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Gift Exchange in the Workplace: Money or Attention?

  • Robert Dur

We develop a model of manager-employee relationships where employees care more for their manager when they are more convinced that their manager cares for them. Managers can signal their altruistic feelings towards their employees in two ways: by offering a generous wage and by giving attention. Contrary to the traditional gift-exchange hypothesis, we show that altruistic managers may offer lower wages and nevertheless build up better social-exchange relationships with their employees than egoistic managers do. In such equilibria, a low wage signals to employees that the manager has something else to offer — namely, a lot of attention — which will induce the employee to stay at the firm and work hard. Our predictions are well in line with some recent empirical findings about gift exchange in the field.

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File URL: http://www.cesifo-group.de/portal/page/portal/DocBase_Content/WP/WP-CESifo_Working_Papers/wp-cesifo-2008/wp-cesifo-2008-12/cesifo1_wp2496.pdf
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Paper provided by CESifo Group Munich in its series CESifo Working Paper Series with number 2496.

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Date of creation: 2008
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Handle: RePEc:ces:ceswps:_2496
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  1. Wolfgang Pesendorfer & Faruk Gul, 2007. "The Canonical Space for Behavioral Types," Levine's Bibliography 843644000000000345, UCLA Department of Economics.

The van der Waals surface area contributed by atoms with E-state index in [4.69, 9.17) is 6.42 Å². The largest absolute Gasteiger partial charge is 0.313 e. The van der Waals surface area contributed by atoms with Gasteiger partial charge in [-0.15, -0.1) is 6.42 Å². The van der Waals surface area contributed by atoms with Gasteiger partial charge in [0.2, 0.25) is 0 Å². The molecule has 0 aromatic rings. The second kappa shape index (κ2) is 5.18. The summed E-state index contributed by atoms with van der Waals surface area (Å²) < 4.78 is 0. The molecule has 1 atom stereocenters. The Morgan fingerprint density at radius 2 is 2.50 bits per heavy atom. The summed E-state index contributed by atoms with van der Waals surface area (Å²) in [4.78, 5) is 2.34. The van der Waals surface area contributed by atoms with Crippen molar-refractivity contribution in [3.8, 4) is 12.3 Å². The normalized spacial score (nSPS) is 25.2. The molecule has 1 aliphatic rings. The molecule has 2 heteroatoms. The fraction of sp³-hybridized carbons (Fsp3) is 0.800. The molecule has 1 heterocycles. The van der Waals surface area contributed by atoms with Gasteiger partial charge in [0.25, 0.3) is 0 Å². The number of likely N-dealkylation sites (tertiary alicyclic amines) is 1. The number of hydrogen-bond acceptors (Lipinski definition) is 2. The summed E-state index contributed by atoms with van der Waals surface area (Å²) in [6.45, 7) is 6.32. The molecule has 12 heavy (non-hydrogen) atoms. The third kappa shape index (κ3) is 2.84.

2. Fehr, Ernst & Kirchsteiger, George & Riedl, Arno, 1993. "Does Fairness Prevent Market Clearing? An Experimental Investigation," The Quarterly Journal of Economics, MIT Press, vol. 108(2), pages 437-59, May.
  3. Heike Hennig‐Schmidt & Abdolkarim Sadrieh & Bettina Rockenbach, 2010. "In Search of Workers' Real Effort Reciprocity—a Field and a Laboratory Experiment," Journal of the European Economic Association, European Economic Association, vol. 8(4), pages 817-837, 06.
  4. Julio J. Rotemberg, 2006. "Minimally acceptable altruism and the ultimatum game," Working Papers 06-12, Federal Reserve Bank of Boston.
  5. Sebastian Kube & Michel Andre Marechal & Clemens Puppe, 2012. "The Currency of Reciprocity: Gift Exchange in the Workplace," American Economic Review, American Economic Association, vol. 102(4), pages 1644-62, June.
  6. David K Levine, 1997. "Modeling Altruism and Spitefulness in Experiments," Levine's Working Paper Archive 2047, David K. Levine.
  7. Akerlof, George A, 1982. "Labor Contracts as Partial Gift Exchange," The Quarterly Journal of Economics, MIT Press, vol. 97(4), pages 543-69, November.
  8. Prendergast, Canice & Stole, Lars, 2001. "The non-monetary nature of gifts," European Economic Review, Elsevier, vol. 45(10), pages 1793-1810, December.
  9. John List & Uri Gneezy, 2006. "Putting behavioral economics to work: Testing for gift exchange in labor markets using field experiments," Natural Field Experiments 00259, The Field Experiments Website.
  10. Ernst Fehr & Simon Gaechter, . "Fairness and Retaliation: The Economics of Reciprocitys," IEW - Working Papers 040, Institute for Empirical Research in Economics - University of Zurich.
  11. Julio J. Rotemberg & Garth Saloner, 1993. "Leadership Style and Incentives," Management Science, INFORMS, vol. 39(11), pages 1299-1318, November.
  12. Tore Ellingsen & Magnus Johannesson, 2008. "Pride and Prejudice: The Human Side of Incentive Theory," American Economic Review, American Economic Association, vol. 98(3), pages 990-1008, June.
  13. Rotemberg, Julio J., 2006. "Altruism, reciprocity and cooperation in the workplace," Handbook on the Economics of Giving, Reciprocity and Altruism, Elsevier.
  14. Campbell, Carl M, III & Kamlani, Kunal S, 1997. "The Reasons for Wage Rigidity: Evidence from a Survey of Firms," The Quarterly Journal of Economics, MIT Press, vol. 112(3), pages 759-89, August.
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